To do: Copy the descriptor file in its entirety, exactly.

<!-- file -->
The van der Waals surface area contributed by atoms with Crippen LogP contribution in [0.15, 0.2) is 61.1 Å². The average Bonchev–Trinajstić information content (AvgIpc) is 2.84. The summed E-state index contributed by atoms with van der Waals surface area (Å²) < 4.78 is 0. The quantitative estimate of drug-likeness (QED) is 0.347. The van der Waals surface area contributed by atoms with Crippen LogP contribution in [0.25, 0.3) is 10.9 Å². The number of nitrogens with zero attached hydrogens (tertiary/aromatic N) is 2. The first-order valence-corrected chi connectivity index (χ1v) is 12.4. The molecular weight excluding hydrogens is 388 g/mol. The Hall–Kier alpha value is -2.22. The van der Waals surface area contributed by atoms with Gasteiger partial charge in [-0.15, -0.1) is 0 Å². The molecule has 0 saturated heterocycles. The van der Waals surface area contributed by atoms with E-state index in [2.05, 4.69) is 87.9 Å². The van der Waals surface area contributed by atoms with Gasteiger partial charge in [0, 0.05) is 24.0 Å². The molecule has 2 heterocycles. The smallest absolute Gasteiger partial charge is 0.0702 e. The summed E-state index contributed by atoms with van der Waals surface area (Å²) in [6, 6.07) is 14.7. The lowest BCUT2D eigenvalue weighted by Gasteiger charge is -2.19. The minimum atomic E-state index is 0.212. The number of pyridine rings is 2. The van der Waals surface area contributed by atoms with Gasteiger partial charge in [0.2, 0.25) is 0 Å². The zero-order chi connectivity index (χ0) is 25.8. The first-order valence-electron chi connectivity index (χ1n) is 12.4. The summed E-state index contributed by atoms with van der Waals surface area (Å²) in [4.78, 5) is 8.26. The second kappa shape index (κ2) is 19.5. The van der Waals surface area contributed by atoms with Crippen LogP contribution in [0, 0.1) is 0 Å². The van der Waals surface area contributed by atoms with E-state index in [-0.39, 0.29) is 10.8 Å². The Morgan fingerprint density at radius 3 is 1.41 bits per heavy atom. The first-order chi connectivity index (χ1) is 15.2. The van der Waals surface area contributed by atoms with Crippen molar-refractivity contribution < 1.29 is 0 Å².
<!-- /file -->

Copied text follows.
The van der Waals surface area contributed by atoms with Crippen LogP contribution in [0.15, 0.2) is 61.1 Å². The average Bonchev–Trinajstić information content (AvgIpc) is 2.84. The summed E-state index contributed by atoms with van der Waals surface area (Å²) < 4.78 is 0. The quantitative estimate of drug-likeness (QED) is 0.347. The van der Waals surface area contributed by atoms with Crippen LogP contribution in [0.25, 0.3) is 10.9 Å². The number of nitrogens with zero attached hydrogens (tertiary/aromatic N) is 2. The first-order valence-corrected chi connectivity index (χ1v) is 12.4. The molecular weight excluding hydrogens is 388 g/mol. The Hall–Kier alpha value is -2.22. The van der Waals surface area contributed by atoms with Gasteiger partial charge in [-0.15, -0.1) is 0 Å². The molecule has 0 saturated heterocycles. The van der Waals surface area contributed by atoms with E-state index in [2.05, 4.69) is 87.9 Å². The van der Waals surface area contributed by atoms with Gasteiger partial charge in [0, 0.05) is 24.0 Å². The molecule has 2 heterocycles. The smallest absolute Gasteiger partial charge is 0.0702 e. The summed E-state index contributed by atoms with van der Waals surface area (Å²) in [6, 6.07) is 14.7. The lowest BCUT2D eigenvalue weighted by Gasteiger charge is -2.19. The minimum atomic E-state index is 0.212. The number of pyridine rings is 2. The van der Waals surface area contributed by atoms with Gasteiger partial charge in [0.2, 0.25) is 0 Å². The zero-order chi connectivity index (χ0) is 25.8. The first-order valence-electron chi connectivity index (χ1n) is 12.4. The summed E-state index contributed by atoms with van der Waals surface area (Å²) in [4.78, 5) is 8.26. The second kappa shape index (κ2) is 19.5. The van der Waals surface area contributed by atoms with Crippen LogP contribution in [0, 0.1) is 0 Å². The van der Waals surface area contributed by atoms with E-state index in [-0.39, 0.29) is 10.8 Å². The Morgan fingerprint density at radius 3 is 1.41 bits per heavy atom. The first-order chi connectivity index (χ1) is 15.2. The van der Waals surface area contributed by atoms with Crippen molar-refractivity contribution < 1.29 is 0 Å².